21. The Calcutta High Court in Merino Ply and Chemicals Limited v. CIT, 209 ITR 508 , held that transport subsidies were inseparably connected with the business carried on by the assessee. In that case, the Division Bench held.-
“We do not find any perversity in the Tribunal’s finding that the scheme of transport subsidies is inseparably connected with the business carried on by the assessee. It is a fact that the assessee was a manufacturer of plywood, it is also a fact that the assessee has its unit in a backward area and is entitled to the benefit of the scheme. Further is the fact that transport expenditure is an incidental expenditure of the assessee’s business and it is that expenditure which the subsidy recoups and that the purpose of the recoupment is to make up possible profit deficit for operating in a backward area. Therefore, it is beyond all manner of doubt that the subsidies were inseparably connected with the profitable conduct of the business and in arriving at such a decision on the facts the Tribunal committed no error.”
22. However, in CIT v. Andaman Timber Industries Limited, 242 ITR 204 , the same High Court arrived at an opposite conclusion in considering whether a deduction was allowable under Section 80HH of the Act in respect of transport subsidy without noticing the aforesaid earlier judgment of a Division Bench of that very court. A Division Bench of the Calcutta High Court in C.I.T. v. Cement Manufacturing Company Limited, by a judgment dated 15.01.2015, distinguished the judgment in CIT v. Andaman Timber Industries Limited and followed the impugned judgment of the Gauhati High Court in the present case. In a pithy discussion of the law on the subject, the Calcutta High Court held:
“Mr. Bandhyopadhyay, learned Advocate appearing for the appellant, submitted that the impugned judgment is contrary to a judgment of this Court in the case of CIT v. Andaman Timber Industries Limited reported in (2000)242 ITR, 204 wherein this Court held that transport subsidy is not an immediate source and does not have direct nexus with the activity of an industrial undertaking. Therefore, the amount representing such subsidy cannot be treated as profit derived from the industrial undertaking. Mr. Bandhypadhyay submitted that it is not a profit derived from the undertaking. The benefit under section 80IC could not therefore have been granted.
He also relied on a judgment of the Supreme court in the case of Liberty India v. Commissioner of Income Tax, reported in (2009)317 ITR 218 (SC) wherein it was held that subsidy by way of customs duty draw back could not be treated as a profit derived from the industrial undertaking.
We have not been impressed by the submissions advanced by Mr. Bandhyopadhyay. The judgment of the Apex Court in the case of Liberty India (supra) was in relation to the subsidy arising out of customs draw back and duty Entitlement Pass-book Scheme (DEPB). Both the incentives considered by the Apex Court in the case of Liberty India could be availed after the manufacturing activity was over and exports were made. But, we are concerned in this case with the transport and interest subsidy which has a direct nexus with the manufacturing activity inasmuch as these subsidies go to reduce the cost of production. Therefore, the judgment in the case of Liberty India v. Commissioner of Income Tax has no manner of application. The Supreme Court in the case of Sahney Steel and Press Works Limited and Others v. Commissioner of Income Tax, reported in 228 ITR at page 257 expressed the following views.-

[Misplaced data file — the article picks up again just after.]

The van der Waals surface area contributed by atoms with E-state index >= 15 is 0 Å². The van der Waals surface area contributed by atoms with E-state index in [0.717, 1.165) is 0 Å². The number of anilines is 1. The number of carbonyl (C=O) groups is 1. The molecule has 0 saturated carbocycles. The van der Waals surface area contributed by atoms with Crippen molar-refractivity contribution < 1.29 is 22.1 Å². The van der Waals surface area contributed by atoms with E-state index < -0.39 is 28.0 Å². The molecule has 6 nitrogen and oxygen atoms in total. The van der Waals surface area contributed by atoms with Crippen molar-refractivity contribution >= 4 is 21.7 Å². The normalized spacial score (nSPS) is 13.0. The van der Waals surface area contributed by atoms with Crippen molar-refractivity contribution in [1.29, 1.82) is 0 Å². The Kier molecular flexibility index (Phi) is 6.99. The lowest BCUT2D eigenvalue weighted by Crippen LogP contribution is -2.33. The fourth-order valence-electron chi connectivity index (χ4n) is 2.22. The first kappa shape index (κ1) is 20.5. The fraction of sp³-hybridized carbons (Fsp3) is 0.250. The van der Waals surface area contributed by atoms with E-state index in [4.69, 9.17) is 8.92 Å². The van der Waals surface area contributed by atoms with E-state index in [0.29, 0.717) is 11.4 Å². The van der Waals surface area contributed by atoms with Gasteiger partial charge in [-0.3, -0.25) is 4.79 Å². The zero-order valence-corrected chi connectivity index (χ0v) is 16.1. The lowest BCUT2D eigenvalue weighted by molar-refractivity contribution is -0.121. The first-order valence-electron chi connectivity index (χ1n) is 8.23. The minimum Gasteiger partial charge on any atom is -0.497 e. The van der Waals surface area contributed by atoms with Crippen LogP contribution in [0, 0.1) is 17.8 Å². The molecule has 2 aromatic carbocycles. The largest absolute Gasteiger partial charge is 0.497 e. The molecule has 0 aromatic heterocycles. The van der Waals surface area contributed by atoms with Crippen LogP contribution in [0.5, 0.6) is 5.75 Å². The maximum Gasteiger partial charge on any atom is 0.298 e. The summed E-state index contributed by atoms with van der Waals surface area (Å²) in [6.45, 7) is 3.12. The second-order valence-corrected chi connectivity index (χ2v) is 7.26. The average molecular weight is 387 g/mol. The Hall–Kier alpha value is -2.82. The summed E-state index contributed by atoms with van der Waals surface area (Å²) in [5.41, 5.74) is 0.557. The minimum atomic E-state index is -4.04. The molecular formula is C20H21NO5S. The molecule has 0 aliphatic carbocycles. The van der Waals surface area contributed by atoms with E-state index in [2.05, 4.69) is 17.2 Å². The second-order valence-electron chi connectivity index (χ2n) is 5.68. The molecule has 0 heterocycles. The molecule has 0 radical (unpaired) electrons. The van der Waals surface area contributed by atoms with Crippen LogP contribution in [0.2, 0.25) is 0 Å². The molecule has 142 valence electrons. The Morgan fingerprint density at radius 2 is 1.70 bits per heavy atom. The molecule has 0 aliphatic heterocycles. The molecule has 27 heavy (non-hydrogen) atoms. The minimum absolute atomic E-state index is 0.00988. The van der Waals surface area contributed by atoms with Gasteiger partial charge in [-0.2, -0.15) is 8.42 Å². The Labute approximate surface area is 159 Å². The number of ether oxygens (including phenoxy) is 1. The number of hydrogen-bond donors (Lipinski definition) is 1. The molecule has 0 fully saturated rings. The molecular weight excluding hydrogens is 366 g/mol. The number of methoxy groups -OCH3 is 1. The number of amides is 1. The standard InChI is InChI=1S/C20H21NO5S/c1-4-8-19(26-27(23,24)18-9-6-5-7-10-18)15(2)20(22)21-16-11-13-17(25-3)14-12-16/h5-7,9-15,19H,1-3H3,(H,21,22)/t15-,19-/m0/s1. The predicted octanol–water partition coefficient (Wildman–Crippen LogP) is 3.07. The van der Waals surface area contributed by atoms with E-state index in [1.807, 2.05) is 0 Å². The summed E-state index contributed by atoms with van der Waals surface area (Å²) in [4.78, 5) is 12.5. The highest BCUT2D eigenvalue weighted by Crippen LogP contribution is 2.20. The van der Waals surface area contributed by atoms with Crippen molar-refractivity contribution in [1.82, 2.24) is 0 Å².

“…. Similarly, subsidy on power was confined to ‘power consumed for production’. In other words, if power is consumed for any other purpose like setting up the plant and machinery, the incentives will not be given. Refund of sales tax will also be in respect of taxes levied after commencement of production and up to a period of five years from the date of commencement of production. It is difficult to hold these subsidies as anything but operation subsidies. These subsidies were given to encourage setting up of industries in the State of Andhra Pradesh by making the business of production and sale of goods in the State more profitable.”
23. We are of the view that the judgment in Merino Ply and Chemicals Limited and the recent judgment of the Calcutta High Court have correctly appreciated the legal position.
24. We do not find it necessary to refer in detail to any of the other judgments that have been placed before us. The judgment in Jai Bhagwan case (supra) is helpful on the nature of a transport subsidy scheme, which is described as under:
“The object of the Transport Subsidy Scheme is not augmentation of revenue, by levy and collection of tax or duty. The object of the Scheme is to improve trade and commerce between the remote parts of the country with other parts, so as to bring about economic development of remote backward regions. This was sought to be achieved by the Scheme, by making it feasible and attractive to industrial entrepreneurs to start and run industries in remote parts, by giving them a level playing field so that they could compete with their counterparts in central (non-remote) areas.